Politics

In Miami, de Blasio said four words in Spanish. Slight problem: They were Che’s words

De Blasio apologizes for quoting Che Guevara at Miami International Airport

As Democrats furiously fend off Republican attacks that they’ve embraced socialism, New York Mayor Bill de Blasio quoted Argentine revolutionary Che Guevara Thursday during a Miami airport union rally.
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As Democrats furiously fend off Republican attacks that they’ve embraced socialism, New York Mayor Bill de Blasio quoted Argentine revolutionary Che Guevara Thursday during a Miami airport union rally.

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Democratic debates in Miami

Ten Democratic presidential candidates, including Joe Biden and Bernie Sanders, participate in the second night of debates at the Adrienne Arsht Center for the Performing Arts in Miami.

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New York Mayor Bill de Blasio became the latest presidential candidate to flash a little español this week when, during a political rally Thursday, he pulled out a Spanish phrase he thought might motivate workers striking at Miami International Airport.

But instead of endearing himself to South Florida’s Hispanic diaspora, an apparently unwitting de Blasio uttered a revolutionary rallying cry deeply associated with Fidel Castro’s Communist revolution and a man viewed by hundreds of thousands of Cuban exiles as a sociopath and mass murderer.

In a gaffe that forced him to apologize hours later, de Blasio quoted notorious Argentine revolutionary Ernesto “Che” Guevara as he spoke Thursday in Terminal D to contract workers protesting poor pay and unsafe conditions. The big-city mayor apparently thought he was saying something akin to the United Farm Workers’ co-opted Si se puede! and instead dropped Che’s most famous quote — instantly enraging Florida Democrats and illustrating concerns that some of the Democratic Party’s biggest figures remain ignorant to the intricacies of Miami politics.

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“This is the problem that we run into all the time,” Annette Taddeo, a Colombian-American state senator who spoke at the rally before de Blasio, said of the nuances of campaigning in South Florida. “The left has [some] people that are just clueless as hell.”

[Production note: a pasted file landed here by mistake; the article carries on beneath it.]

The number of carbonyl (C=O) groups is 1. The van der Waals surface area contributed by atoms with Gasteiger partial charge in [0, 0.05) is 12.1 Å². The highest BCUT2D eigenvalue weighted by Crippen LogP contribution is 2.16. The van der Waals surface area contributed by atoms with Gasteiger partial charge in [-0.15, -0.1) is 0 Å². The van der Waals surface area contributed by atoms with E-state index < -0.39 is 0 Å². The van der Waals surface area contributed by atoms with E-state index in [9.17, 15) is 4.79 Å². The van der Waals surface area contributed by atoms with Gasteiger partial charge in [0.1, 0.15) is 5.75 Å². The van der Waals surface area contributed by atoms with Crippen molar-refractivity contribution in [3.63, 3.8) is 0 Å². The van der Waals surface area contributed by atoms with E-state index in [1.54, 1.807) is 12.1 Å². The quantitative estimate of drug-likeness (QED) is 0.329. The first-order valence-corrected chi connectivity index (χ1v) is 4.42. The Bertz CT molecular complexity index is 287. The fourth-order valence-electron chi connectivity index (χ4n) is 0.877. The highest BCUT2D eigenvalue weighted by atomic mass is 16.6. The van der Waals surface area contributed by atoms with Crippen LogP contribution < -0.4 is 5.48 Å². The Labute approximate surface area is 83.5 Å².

In a statement to the Herald after this story was published, CEO of Eulen America Xaviar Rabell, whose workers walked off the job Thursday, said, “We do not object at all if our employees wish to unionize. No one needs to mislead the public about our company in order to choose the right to collective bargaining. What we do object to is inaccurate and unfair characterizations about us and how we treat our team members. Eulen America wants to reiterate our full commitment to our business partners, our employees and our culture of safety and respect.”

De Blasio, who was in Miami this week to participate in the presidential debates, got into trouble Thursday when he appeared at the airport for a rally for ramp and cargo workers. With a crowd of around 100 chanted behind him, de Blasio urged them to unionize. “The eyes of the world are on this airport, the eyes of the world are on Miami-Dade.”

Before giving up the microphone to the next speaker, he blurted a quote from one of the most hated historical figures in Miami: “Hasta la victoria, siempre.”

Behind de Blasio, the crowd cheered and didn’t seem fazed. But the phrase — which translates roughly to “Ever on to victory!” — was a mantra for Guevara, who became one of Fidel Castro’s top lieutenants. Raúl Castro uttered the quote on Cuban television in 2016 when he announced to the world that his older brother had died.

Guevara, though hated by Miami’s Cuban exile community, has been treated by some leftists as a martyr and to some extent became a pop culture figure following his execution in Bolivia. De Blasio took an interest in the Sandinistas in Nicaragua in the late ‘80s and honeymooned in Cuba, according to The New York Times.

De Blasio also uttered the quote back in 2013 during his mayoral race, and a publication called the Empire State Tribune pointed out that he’d quoted Guevara. But he said late Thursday that he was unaware that the quote was used by Guevara.